Scientific name: Dicrossus filamentosus (Ladiges; 1958)
Synonyms:Dicrossus filamentosa, Cremocara filamentosus, Crenicara filamentosa
Common name: Chessboard Cichlid
Habitat: South America, Rio Negro; Orinoco
Size: Male: 9 cm, female: 6 cm
Biotope: Slow-moving rivers and streams
Social behavior: Territorial and peaceful somewhat aggressive during the spawning. The species will not burrow or harm plants.
Diet: Carnivorous, give them only live foods; Keep well supplied with brine shrimp. Feed flakes rarely. Only small live food is accepted by wild caught fish.
Breeding: Quite easy
Tank: Minimum 75 litres.
Population: 1 pair for 80 litres
Decoration: Needs a heavily planted tank with a bottom of fine sand. Add flat stones and places to hide. The fish is timid when kept
alone and should be combined with several live-bearers or Characins.
Hardness: 2-15 NK°
Lifespan: 5 years
Description: Rarely seen in the hobby, the few available fish are usually wild-caught. Its social habits are similar to those of Apistogramma though the species controls a smaller territory. A delicate species, Chessboard Cichlid requires cautious care. Full grown animals have two horizontal stripes, one iridescent blue stripe above the spots on the side, and an iridescent greeen line below those spots.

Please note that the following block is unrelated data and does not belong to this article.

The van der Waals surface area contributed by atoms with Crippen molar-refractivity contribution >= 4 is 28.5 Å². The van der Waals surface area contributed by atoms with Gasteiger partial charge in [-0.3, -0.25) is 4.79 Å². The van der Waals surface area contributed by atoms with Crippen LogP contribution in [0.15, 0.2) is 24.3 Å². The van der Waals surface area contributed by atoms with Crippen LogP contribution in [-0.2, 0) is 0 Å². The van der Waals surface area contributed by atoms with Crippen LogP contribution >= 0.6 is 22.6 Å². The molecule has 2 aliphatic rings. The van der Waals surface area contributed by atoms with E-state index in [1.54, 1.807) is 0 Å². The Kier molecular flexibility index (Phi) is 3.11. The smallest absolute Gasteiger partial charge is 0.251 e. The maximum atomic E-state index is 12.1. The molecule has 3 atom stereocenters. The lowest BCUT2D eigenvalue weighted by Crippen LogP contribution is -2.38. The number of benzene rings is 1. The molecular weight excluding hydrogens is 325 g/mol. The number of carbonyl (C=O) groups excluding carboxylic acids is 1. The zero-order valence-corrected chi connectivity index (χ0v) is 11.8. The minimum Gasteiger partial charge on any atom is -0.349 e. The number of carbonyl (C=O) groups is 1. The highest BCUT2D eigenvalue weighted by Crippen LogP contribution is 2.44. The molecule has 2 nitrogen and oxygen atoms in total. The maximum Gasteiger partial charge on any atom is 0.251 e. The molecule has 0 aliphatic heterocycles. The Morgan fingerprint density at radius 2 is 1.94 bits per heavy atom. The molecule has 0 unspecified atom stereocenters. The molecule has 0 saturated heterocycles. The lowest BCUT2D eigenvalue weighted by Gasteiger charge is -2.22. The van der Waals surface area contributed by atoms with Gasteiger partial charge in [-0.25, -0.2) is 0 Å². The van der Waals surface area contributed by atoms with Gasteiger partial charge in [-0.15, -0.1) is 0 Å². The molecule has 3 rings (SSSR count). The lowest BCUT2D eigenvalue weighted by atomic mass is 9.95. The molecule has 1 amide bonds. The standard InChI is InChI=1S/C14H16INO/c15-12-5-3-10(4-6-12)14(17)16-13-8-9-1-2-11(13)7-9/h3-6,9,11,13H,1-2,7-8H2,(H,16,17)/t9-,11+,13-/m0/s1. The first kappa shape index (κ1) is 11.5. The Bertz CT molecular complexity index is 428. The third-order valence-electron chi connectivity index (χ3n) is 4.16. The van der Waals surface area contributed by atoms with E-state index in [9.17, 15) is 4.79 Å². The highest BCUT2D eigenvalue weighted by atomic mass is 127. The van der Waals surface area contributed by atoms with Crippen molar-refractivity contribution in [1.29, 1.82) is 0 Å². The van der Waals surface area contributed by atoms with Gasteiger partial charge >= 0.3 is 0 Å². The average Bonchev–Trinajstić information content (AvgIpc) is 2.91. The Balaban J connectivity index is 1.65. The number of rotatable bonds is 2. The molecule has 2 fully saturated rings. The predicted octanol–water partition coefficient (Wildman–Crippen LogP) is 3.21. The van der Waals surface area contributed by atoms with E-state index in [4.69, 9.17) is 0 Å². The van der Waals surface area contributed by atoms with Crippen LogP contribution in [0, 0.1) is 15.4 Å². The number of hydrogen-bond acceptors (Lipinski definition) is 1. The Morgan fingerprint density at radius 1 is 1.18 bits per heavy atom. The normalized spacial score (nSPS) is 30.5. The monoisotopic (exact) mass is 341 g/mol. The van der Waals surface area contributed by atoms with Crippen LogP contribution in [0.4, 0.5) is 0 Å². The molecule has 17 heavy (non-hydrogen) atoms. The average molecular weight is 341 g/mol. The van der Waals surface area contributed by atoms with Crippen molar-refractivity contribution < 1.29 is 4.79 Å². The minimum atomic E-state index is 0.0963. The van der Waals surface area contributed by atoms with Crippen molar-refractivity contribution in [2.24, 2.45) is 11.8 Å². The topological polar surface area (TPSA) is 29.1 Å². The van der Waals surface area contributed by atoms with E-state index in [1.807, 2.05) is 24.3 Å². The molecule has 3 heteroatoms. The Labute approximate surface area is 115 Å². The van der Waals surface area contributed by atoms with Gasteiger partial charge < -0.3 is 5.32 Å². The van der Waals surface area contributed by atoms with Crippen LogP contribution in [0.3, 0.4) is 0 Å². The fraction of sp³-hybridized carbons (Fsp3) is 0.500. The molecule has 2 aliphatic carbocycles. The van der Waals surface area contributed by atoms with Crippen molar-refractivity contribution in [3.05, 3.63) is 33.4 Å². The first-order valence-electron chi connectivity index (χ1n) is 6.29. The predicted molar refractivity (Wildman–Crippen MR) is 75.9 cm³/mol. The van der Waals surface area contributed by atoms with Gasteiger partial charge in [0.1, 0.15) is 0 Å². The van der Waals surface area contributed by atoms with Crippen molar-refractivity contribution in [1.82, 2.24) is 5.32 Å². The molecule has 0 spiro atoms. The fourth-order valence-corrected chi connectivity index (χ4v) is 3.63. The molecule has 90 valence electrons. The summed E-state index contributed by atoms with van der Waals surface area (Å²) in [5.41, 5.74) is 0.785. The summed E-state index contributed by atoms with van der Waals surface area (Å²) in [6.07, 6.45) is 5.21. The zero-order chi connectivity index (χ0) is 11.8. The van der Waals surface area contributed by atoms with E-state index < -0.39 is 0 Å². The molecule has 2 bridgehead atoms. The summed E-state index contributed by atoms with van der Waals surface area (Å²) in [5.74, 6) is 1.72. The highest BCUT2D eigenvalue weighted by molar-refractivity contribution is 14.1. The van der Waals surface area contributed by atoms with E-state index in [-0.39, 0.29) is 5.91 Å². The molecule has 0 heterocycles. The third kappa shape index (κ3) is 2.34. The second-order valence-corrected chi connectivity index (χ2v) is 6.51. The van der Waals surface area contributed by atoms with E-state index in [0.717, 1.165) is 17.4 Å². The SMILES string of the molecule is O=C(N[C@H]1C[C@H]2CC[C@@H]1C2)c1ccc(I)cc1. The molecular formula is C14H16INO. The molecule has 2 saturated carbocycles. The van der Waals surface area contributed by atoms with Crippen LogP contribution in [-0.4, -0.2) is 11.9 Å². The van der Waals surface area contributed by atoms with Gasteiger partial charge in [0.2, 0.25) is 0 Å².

The male is substantially larger with a longer, forked caudal fin; all fins are red, blue and black. The female's fins are transparent. For breeding Recommend acid, soft water with a ph around 5.5 and 0.1-2° dGH hardness at a temperature between 26-27° C. Suggest the addition of peat. Open breeders. The fish spawn 60-120 eggs on plants or rocks. A sandy soil is required, in which the mother will create ditches to place the fry in after they hatched. The female guards the larvae and fry. It's best to remove the male after spawning. When breeding, the females pelvic fins turn bright red, which serves as a beacon to the fry, who will respond to it. The fish is very susceptible to bad water conditions. Fungus will develop on the eggs if the water is not sufficiently soft.
Orange Leleupi Cichlid The Orange Neolamprologus Leleupi Cichlid originates from the rocky coastal waters of Southern Lake Tanganyika, Africa. This species is one of the smaller of the cichlids, only attaining a maximum size of 4 inches. They have an elongated body shape, and are mostly orange in color. The mouth of these fish is surprisingly large for their size, and may be outlined in black or blue. The Orange Neolamprologus Leleupi Cichlid should be maintained in an aquarium of at least 30 gallons with other smaller Tanganyikan cichlids. Incorporate plenty of rocks, shells and African driftwood in order to build caves. Provide a sandy bottom of white aragonite to maintain the necessary high pH and alkalinity, and to maintain their bright coloration. Darker substrates will cause these fish to darken.